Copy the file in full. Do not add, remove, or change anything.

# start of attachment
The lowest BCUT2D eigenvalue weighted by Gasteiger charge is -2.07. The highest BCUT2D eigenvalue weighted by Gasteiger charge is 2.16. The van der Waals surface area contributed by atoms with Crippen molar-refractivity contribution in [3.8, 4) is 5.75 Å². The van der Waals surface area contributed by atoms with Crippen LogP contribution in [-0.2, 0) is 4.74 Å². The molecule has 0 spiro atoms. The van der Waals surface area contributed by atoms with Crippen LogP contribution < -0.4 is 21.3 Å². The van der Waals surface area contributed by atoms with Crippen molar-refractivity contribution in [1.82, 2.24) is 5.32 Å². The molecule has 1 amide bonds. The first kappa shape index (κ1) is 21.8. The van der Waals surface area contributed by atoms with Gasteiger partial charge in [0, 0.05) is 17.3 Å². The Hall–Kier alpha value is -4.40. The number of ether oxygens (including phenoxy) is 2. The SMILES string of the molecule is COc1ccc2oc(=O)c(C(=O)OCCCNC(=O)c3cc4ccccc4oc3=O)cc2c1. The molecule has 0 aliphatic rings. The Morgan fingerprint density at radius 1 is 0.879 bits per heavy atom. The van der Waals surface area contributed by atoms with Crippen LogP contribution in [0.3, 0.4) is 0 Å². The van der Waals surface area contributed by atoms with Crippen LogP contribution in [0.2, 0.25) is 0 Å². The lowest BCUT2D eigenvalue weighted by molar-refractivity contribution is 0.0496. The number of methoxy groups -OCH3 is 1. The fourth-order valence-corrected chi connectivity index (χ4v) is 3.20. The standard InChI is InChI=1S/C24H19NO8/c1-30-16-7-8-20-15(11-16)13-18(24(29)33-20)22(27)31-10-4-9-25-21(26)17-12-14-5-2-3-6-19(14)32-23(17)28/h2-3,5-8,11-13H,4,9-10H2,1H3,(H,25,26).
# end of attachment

The lowest BCUT2D eigenvalue weighted by Gasteiger charge is -2.07. The highest BCUT2D eigenvalue weighted by Gasteiger charge is 2.16. The van der Waals surface area contributed by atoms with Crippen molar-refractivity contribution in [3.8, 4) is 5.75 Å². The van der Waals surface area contributed by atoms with Crippen LogP contribution in [-0.2, 0) is 4.74 Å². The molecule has 0 spiro atoms. The van der Waals surface area contributed by atoms with Crippen LogP contribution < -0.4 is 21.3 Å². The van der Waals surface area contributed by atoms with Crippen molar-refractivity contribution in [1.82, 2.24) is 5.32 Å². The molecule has 1 amide bonds. The first kappa shape index (κ1) is 21.8. The van der Waals surface area contributed by atoms with Gasteiger partial charge in [0, 0.05) is 17.3 Å². The Hall–Kier alpha value is -4.40. The number of ether oxygens (including phenoxy) is 2. The SMILES string of the molecule is COc1ccc2oc(=O)c(C(=O)OCCCNC(=O)c3cc4ccccc4oc3=O)cc2c1. The molecule has 0 aliphatic rings. The Morgan fingerprint density at radius 1 is 0.879 bits per heavy atom. The van der Waals surface area contributed by atoms with Crippen LogP contribution in [0.3, 0.4) is 0 Å². The van der Waals surface area contributed by atoms with Crippen LogP contribution in [0.2, 0.25) is 0 Å². The lowest BCUT2D eigenvalue weighted by molar-refractivity contribution is 0.0496. The number of methoxy groups -OCH3 is 1. The fourth-order valence-corrected chi connectivity index (χ4v) is 3.20. The standard InChI is InChI=1S/C24H19NO8/c1-30-16-7-8-20-15(11-16)13-18(24(29)33-20)22(27)31-10-4-9-25-21(26)17-12-14-5-2-3-6-19(14)32-23(17)28/h2-3,5-8,11-13H,4,9-10H2,1H3,(H,25,26).